In order to disguise his weight gain, Judge P.S. Colbert stands behind a stack of books or a sack of groceries.
Our reviews of Perry Mason: Season 1, Volume 1 (published March 14th, 2007), Perry Mason: Season 5, Volume 2 (published December 22nd, 2010), Perry Mason: 50th Anniversary Edition (published April 16th, 2008), Perry Mason: Season 6, Volume 1 (published October 13th, 2011), Perry Mason: Season 7, Volume 1 (published August 21st, 2012), Perry Mason: Season 1, Volume 2 (published January 31st, 2007), Perry Mason: Season 6, Volume 2 (published January 22nd, 2012), Perry Mason: Season 7, Volume 2 (published December 16th, 2012), and Perry Mason: Season 8, Volume 2 (published January 16th, 2013) are also available.
"Your Honor, the prosecutor is making gratuitous asides."—Perry Mason (Raymond Burr)
Hear ye! Hear ye! Perry Mason: Season 8, Volume 1 includes fifteen episodes:
• "The Case Of The Missing Button"
Perhaps growing sensitive to criticism about going over the same ground once too often, Perry Mason: Season 8, Volume 1 seeks to rectify matters by turning the world's most famous defense attorney into something of a globetrotter. Over the chartered course of these collected cases, our man traipses through Paris, Acapulco, and Switzerland, and even finds time to stop off for a bit of action in Nevada's sin city.
Some developments happen offshore altogether—anything to move things out of that stuffy Los Angeles court room, apparently—and others beggar belief, like Perry being made to take the stand as a witness for the prosecution on a case he's defending!
And then there's the caper revolving around Nazi treasure hunters, or the one involving a petite fashion model (played by former Miss America Mary Ann Mobley), who'll land the big money contract if only she gains twelve pounds. Perry's steadfast secretary Della Street (Barbara Hale) and stalwart private eye Paul Drake (William Hopper) also earn more screen time this go 'round, as their personal involvement with certain clients becomes a strong contributing factor to Perry taking certain cases.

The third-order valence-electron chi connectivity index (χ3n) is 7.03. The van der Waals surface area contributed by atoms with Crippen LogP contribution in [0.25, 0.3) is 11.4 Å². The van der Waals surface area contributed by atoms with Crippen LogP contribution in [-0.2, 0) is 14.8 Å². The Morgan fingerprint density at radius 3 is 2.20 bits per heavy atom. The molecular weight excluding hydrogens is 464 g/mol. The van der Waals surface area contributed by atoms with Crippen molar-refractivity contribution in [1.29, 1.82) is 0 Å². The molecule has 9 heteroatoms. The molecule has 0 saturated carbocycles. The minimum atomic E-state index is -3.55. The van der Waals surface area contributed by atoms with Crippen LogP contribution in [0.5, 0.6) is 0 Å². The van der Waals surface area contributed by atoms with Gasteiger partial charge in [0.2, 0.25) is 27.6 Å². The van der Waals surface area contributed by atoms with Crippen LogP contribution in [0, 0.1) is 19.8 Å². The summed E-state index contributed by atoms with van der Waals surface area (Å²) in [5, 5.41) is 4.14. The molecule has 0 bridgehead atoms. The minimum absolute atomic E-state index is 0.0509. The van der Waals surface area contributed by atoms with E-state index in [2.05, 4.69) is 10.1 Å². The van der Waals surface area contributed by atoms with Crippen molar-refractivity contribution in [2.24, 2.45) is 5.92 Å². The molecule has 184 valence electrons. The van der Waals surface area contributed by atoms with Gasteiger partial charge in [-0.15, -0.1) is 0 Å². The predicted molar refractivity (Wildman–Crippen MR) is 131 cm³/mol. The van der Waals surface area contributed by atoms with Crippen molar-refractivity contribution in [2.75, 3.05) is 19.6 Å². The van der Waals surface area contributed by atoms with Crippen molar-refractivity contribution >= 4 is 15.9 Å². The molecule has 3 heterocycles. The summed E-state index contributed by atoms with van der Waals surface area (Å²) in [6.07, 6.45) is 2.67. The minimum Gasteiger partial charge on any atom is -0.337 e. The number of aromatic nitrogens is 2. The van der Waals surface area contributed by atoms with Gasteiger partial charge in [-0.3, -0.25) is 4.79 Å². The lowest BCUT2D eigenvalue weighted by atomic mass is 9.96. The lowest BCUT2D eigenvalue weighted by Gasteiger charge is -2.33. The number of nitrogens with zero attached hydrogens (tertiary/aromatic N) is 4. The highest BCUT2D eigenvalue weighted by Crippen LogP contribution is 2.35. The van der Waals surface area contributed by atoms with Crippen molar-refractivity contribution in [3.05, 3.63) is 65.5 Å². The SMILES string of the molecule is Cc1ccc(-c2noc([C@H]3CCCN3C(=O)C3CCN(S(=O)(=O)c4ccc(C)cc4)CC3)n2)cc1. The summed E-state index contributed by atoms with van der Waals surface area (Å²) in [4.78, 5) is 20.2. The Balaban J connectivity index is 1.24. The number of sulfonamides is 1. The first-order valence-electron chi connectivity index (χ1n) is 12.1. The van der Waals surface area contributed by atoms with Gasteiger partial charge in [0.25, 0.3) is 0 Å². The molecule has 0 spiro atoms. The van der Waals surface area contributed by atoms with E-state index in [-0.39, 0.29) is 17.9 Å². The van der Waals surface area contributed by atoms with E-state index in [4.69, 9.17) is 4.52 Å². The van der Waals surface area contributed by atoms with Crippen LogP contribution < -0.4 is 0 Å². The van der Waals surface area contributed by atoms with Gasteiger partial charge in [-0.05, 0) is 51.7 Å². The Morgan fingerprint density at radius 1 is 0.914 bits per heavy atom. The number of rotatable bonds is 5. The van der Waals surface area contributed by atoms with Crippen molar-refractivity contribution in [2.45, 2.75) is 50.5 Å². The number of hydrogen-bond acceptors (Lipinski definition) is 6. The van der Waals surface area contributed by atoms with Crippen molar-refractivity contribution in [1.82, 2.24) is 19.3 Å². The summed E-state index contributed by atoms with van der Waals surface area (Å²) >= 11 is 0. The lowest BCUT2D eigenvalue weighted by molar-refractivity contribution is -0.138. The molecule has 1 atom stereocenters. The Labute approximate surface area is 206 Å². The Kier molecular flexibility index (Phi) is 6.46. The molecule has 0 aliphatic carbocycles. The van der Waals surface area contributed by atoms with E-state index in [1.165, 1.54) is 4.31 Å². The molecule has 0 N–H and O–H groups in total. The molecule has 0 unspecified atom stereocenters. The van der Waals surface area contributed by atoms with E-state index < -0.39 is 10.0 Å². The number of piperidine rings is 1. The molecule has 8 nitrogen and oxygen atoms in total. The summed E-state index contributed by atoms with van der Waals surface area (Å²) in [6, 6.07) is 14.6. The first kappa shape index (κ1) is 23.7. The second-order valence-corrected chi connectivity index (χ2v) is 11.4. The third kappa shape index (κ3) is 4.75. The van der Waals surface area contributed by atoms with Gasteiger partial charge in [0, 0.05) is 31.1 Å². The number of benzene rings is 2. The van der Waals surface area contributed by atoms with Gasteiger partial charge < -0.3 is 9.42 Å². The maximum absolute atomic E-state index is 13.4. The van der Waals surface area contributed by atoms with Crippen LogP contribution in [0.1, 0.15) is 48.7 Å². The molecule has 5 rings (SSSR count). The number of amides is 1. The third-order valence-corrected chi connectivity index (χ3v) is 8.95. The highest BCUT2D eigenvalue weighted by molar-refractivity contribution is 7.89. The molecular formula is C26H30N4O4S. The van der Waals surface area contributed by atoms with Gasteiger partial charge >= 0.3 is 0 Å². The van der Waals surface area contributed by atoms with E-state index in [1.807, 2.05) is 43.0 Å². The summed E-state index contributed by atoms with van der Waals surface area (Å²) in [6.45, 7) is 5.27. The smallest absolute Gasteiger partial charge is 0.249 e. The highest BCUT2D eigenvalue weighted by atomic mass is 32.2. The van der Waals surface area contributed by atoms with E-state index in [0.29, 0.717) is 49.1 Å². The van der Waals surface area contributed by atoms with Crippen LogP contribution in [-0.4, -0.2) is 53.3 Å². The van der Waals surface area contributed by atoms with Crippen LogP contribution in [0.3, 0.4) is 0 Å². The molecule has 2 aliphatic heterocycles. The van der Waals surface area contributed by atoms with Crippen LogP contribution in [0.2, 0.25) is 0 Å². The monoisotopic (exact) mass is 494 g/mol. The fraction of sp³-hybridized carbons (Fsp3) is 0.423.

Such departures from the tried and true Perry Mason episodic formula may irk purists of the series, but as a mere fan (whose duties at DVD Verdict have exposed him to no less than seventy three installments in a period of just over a year), I found these detours—daffy as they are—quite refreshing.
Just in case you're a creature of habit who's beginning to worry, let me assure you that you'll find yourself perfectly at home among this slate of legal challenges. You may, however, notice that some of the furniture has been moved. Furthermore, there's no cause for alarm once you discover attorney Joe Kelly (Michael Connors, Mannix) handling the defense arguments—it's just that (as often is the case during the fall of 1964) Perry is "out of town."
Regarding the technical details: Paramount has delivered another set of sparkling standard definition, full-screen transfers in glorious black-and-white, paired with crisp mono audio mixes. English captions for the hard of hearing are also on hand.
Faithful followers of this series are sure to pick up on some deceptive practices. In addition to those previously mentioned, I noticed a number of gratuitous shots featuring Perry in action (i.e., taking the stairs, hastening to this place and from that one, etc.) that I began to suspect were an attempt to compensate for the fact that Mr. Burr had been steadily gaining moss about his trunk over the past few seasons. No matter: He ain't heavy, he's my lawyer.
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